Details of Go JSON serialization of []byte type

Recently, when writing web api with go, I encountered a problem about []byte type JSON serialization, make a note of it.

The cause of the matter is that I want to make a web service to save records containing any JSON content and read them out normally. This requirement is actually very simple, as JSON fields are all text, you can just read and write JSON text directly. But considering that JSON text will involve the problem of escaping, I use the direct storage of []byte type data. The database also supports this type of storage. The model structure is roughly as follows:

type record struct{
Content []byte`json:"content"`
}

With this interface for creating requests, there is no problem to bind the http body to this structure, but if the structure is returned when reading, the Content field is actually a base64 encoded string in the final response because the Content type is []byte. After a colleague’s suggestion, I changed the []byte type to json.RawMessage is actually just another name for []byte, so why is there such a difference? With doubts, I looked at the details of json serialization in go and realized.

The core of go’s built-in encoding/json package for serializing JSON logic is in the newTypeEncoder function in the encoding/json/encode.go file.

// newTypeEncoder constructs an encoderFunc for a type.
// The returned encoder only checks CanAddr when allowAddr is true.
func newTypeEncoder(t reflect.Type, allowAddr bool) encoderFunc {
if t.Kind() != reflect.Pointer && allowAddr && reflect.PointerTo(t).Implements(marshalerType) {
return newCondAddrEncoder(addrMarshalerEncoder, newTypeEncoder(t, false))
}
if t.Implements(marshalerType) {
return marshalerEncoder
}
if t.Kind() != reflect.Pointer && allowAddr && reflect.PointerTo(t).Implements(textMarshalerType) {
return newCondAddrEncoder(addrTextMarshalerEncoder, newTypeEncoder(t, false))
}
if t.Implements(textMarshalerType) {
return textMarshalerEncoder
}

switch t.Kind() {
case reflect.Bool:
return boolEncoder
case reflect.Int, reflect.Int8, reflect.Int16, reflect.Int32, reflect.Int64:
return intEncoder
case reflect.Uint, reflect.Uint8, reflect.Uint16, reflect.Uint32, reflect.Uint64, reflect.Uintptr:
return uintEncoder
case reflect.Float32:
return float32Encoder
case reflect.Float64:
return float64Encoder
case reflect.String:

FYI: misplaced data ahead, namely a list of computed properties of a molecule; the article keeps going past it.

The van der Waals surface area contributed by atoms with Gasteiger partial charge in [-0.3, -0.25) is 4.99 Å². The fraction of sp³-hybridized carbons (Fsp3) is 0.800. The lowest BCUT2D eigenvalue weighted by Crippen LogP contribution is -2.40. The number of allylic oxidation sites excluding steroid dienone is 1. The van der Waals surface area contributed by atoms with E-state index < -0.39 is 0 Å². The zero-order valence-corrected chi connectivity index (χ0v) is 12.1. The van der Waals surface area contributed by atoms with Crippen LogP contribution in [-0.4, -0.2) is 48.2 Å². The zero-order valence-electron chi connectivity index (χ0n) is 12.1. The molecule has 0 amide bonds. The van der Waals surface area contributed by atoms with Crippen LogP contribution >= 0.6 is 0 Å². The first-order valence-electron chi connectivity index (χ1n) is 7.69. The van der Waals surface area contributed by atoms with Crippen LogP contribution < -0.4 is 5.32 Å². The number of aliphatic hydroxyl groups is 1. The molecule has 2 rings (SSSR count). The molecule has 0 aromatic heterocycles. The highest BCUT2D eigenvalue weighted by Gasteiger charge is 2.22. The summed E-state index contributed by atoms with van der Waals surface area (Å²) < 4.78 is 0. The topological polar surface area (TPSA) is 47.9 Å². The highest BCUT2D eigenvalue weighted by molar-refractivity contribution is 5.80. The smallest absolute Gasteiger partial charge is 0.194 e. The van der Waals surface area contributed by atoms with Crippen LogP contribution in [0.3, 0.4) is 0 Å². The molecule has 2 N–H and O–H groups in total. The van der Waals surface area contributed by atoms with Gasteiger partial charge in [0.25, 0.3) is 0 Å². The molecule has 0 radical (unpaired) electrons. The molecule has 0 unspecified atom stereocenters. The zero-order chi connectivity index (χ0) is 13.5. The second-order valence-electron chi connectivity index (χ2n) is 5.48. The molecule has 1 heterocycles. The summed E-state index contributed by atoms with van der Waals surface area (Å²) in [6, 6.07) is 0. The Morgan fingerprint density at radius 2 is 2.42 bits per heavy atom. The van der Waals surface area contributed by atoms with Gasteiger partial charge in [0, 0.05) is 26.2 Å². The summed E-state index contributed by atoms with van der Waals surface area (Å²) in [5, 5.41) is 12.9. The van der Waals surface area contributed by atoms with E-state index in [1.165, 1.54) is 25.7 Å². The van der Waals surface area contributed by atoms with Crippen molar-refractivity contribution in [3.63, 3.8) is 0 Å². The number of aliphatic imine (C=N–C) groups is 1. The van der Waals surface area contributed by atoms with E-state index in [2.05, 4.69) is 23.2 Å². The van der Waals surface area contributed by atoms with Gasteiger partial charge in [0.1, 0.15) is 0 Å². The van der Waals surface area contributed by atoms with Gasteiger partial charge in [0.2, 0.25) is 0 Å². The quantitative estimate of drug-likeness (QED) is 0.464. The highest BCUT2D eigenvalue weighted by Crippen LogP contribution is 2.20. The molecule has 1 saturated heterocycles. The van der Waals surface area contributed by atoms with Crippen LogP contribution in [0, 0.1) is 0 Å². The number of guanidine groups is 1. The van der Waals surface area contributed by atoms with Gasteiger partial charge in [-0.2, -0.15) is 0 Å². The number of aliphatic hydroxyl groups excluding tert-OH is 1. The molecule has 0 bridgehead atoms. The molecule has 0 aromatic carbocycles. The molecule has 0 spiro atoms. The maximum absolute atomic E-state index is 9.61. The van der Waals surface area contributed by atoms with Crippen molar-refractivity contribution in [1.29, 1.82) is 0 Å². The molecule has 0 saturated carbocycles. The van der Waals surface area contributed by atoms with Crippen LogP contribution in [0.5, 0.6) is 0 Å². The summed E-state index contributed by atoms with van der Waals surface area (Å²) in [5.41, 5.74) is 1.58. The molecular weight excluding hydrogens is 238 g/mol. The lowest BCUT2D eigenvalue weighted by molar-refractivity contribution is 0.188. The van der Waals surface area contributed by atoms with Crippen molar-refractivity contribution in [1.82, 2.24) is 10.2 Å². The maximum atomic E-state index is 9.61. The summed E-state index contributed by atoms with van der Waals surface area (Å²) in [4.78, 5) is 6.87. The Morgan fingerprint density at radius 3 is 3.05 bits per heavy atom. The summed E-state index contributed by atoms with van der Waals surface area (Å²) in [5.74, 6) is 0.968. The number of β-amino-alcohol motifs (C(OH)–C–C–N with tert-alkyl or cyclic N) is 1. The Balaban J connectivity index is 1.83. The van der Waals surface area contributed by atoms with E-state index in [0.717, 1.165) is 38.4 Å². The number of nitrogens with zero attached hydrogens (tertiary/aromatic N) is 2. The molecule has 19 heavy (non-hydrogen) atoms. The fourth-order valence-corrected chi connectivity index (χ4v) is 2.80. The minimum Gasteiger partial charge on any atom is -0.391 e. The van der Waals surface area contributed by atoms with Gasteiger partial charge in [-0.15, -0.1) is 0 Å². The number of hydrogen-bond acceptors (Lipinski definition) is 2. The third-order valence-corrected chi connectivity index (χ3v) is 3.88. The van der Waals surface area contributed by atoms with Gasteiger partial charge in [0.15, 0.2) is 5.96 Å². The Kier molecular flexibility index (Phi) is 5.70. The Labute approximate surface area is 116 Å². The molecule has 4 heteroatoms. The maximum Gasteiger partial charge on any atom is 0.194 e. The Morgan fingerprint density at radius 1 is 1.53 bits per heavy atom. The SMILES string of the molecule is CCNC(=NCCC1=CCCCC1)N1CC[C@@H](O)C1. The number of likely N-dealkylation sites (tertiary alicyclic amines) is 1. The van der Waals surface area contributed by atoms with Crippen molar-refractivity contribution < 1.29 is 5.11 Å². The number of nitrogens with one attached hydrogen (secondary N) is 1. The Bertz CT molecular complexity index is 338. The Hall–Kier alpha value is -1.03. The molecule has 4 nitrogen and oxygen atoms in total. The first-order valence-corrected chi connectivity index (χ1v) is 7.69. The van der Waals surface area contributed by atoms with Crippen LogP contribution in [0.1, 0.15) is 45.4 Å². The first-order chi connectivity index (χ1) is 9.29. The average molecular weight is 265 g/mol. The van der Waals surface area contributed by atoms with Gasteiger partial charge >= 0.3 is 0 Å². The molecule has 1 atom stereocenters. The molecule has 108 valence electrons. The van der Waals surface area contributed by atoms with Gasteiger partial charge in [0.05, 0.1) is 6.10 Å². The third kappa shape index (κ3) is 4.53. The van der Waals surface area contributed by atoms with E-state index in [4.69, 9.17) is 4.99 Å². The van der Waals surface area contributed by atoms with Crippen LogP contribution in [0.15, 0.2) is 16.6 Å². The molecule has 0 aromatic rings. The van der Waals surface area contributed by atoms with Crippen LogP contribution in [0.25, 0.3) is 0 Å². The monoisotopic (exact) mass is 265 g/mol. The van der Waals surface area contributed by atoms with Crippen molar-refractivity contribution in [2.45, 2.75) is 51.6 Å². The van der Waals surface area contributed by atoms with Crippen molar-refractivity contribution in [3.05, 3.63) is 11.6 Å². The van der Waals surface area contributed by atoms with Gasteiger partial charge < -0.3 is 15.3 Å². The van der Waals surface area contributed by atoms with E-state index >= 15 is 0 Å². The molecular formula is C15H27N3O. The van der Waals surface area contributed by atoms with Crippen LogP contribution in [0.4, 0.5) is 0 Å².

return stringEncoder
case reflect.Interface:
return interfaceEncoder
case reflect.Struct:
return newStructEncoder(t)
case reflect.Map:
return newMapEncoder(t)
case reflect.Slice:
return newSliceEncoder(t)
case reflect.Array:
return newArrayEncoder(t)
case reflect.Pointer:
return newPtrEncoder(t)
default:
return unsupportedTypeEncoder
}
}

The short answer is that the code will get the type of the object needs to be serialized into json through reflection, and then return different encoderFunc in newTypeEncoder according to the different types. and the different processing logic of []byte type and json.RawMessage lies here. For the []byte type, it will be recognized as reflect.Slice, return newSliceEncoder(t). Let’s look at it.

func newSliceEncoder(t reflect.Type) encoderFunc {
// Byte slices get special treatment; arrays don't.
if t.Elem().Kind() == reflect.Uint8 {
p := reflect.PointerTo(t.Elem())
if !p.Implements(marshalerType) && !p.Implements(textMarshalerType) {
return encodeByteSlice
}
}
enc := sliceEncoder{newArrayEncoder(t)}
return enc.encode
}

Here, the encodeByteSlice is returned directly as for type []byte , which is a special treatment, as for other types of slice sliceEncoder will be returned. base64 encoding is just done for []byte in encodeByteSlice.

RawMessage is also a []byte type at the bottom, so why wouldn’t it be? Because it implements json.Marshaler, so it returns marshalerEncoder in newTypeEncoder, and the implementation here handles it differently for []byte.

func marshalerEncoder(e *encodeState, v reflect.Value, opts encOpts) {
if v.Kind() == reflect.Pointer && v.IsNil() {
e.WriteString("null")
return
}
m, ok := v.Interface().(Marshaler)
if !ok {
e.WriteString("null")
return
}
b, err := m.MarshalJSON()
if err == nil {
// copy JSON into buffer, checking validity.
err = compact(&e.Buffer, b, opts.escapeHTML)
}
if err != nil {
e.error(&MarshalerError{v.Type(), err, "MarshalJSON"})
}
}

The first call will be to the type’s own MarshalJSON, and the logic of the MarshalJSON implementation of json.RawMessage is to return []byte directly. marshalerEncoder in the returned []byte will be compacted.

RawMessage returns a compacted string instead of a base64-encoded string due to special handling in the encoding/json package.Finally everything is clear.

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